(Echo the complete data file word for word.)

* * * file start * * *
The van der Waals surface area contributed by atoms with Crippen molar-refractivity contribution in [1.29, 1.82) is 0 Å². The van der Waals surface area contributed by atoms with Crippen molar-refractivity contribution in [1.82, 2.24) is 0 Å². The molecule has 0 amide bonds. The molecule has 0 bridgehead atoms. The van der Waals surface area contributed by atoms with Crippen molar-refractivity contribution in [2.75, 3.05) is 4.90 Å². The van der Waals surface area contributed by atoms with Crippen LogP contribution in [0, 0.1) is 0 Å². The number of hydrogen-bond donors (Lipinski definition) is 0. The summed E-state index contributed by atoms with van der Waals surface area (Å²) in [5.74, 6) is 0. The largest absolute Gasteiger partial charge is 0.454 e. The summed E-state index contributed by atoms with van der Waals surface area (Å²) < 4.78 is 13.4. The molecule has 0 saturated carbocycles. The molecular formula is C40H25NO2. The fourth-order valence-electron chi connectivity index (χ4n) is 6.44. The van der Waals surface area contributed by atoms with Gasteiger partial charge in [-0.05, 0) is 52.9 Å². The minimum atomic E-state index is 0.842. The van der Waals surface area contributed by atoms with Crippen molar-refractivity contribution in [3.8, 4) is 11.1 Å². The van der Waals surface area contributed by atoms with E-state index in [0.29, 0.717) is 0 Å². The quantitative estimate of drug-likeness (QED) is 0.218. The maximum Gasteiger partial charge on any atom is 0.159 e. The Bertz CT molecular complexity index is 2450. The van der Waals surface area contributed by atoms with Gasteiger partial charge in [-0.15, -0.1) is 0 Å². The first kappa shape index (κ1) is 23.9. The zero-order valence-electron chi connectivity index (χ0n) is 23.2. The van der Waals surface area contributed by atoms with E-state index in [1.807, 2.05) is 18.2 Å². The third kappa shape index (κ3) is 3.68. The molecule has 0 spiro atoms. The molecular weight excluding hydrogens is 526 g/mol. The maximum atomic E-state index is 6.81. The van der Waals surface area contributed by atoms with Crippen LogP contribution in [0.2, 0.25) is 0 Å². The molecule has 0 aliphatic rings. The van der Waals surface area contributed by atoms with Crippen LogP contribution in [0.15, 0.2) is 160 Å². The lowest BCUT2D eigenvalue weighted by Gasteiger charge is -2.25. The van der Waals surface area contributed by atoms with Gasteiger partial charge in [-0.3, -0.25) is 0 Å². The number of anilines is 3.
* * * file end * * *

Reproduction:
The van der Waals surface area contributed by atoms with Crippen molar-refractivity contribution in [1.29, 1.82) is 0 Å². The van der Waals surface area contributed by atoms with Crippen molar-refractivity contribution in [1.82, 2.24) is 0 Å². The molecule has 0 amide bonds. The molecule has 0 bridgehead atoms. The van der Waals surface area contributed by atoms with Crippen molar-refractivity contribution in [2.75, 3.05) is 4.90 Å². The van der Waals surface area contributed by atoms with Crippen LogP contribution in [0, 0.1) is 0 Å². The number of hydrogen-bond donors (Lipinski definition) is 0. The summed E-state index contributed by atoms with van der Waals surface area (Å²) in [5.74, 6) is 0. The largest absolute Gasteiger partial charge is 0.454 e. The summed E-state index contributed by atoms with van der Waals surface area (Å²) < 4.78 is 13.4. The molecule has 0 saturated carbocycles. The molecular formula is C40H25NO2. The fourth-order valence-electron chi connectivity index (χ4n) is 6.44. The van der Waals surface area contributed by atoms with Gasteiger partial charge in [-0.05, 0) is 52.9 Å². The minimum atomic E-state index is 0.842. The van der Waals surface area contributed by atoms with Crippen molar-refractivity contribution in [3.8, 4) is 11.1 Å². The van der Waals surface area contributed by atoms with E-state index in [0.29, 0.717) is 0 Å². The quantitative estimate of drug-likeness (QED) is 0.218. The maximum Gasteiger partial charge on any atom is 0.159 e. The Bertz CT molecular complexity index is 2450. The van der Waals surface area contributed by atoms with Gasteiger partial charge in [-0.15, -0.1) is 0 Å². The first kappa shape index (κ1) is 23.9. The zero-order valence-electron chi connectivity index (χ0n) is 23.2. The van der Waals surface area contributed by atoms with E-state index in [1.807, 2.05) is 18.2 Å². The third kappa shape index (κ3) is 3.68. The molecule has 0 spiro atoms. The molecular weight excluding hydrogens is 526 g/mol. The maximum atomic E-state index is 6.81. The van der Waals surface area contributed by atoms with Crippen LogP contribution in [0.2, 0.25) is 0 Å². The molecule has 0 aliphatic rings. The van der Waals surface area contributed by atoms with Crippen LogP contribution in [0.15, 0.2) is 160 Å². The lowest BCUT2D eigenvalue weighted by Gasteiger charge is -2.25. The van der Waals surface area contributed by atoms with Gasteiger partial charge in [-0.3, -0.25) is 0 Å². The number of anilines is 3.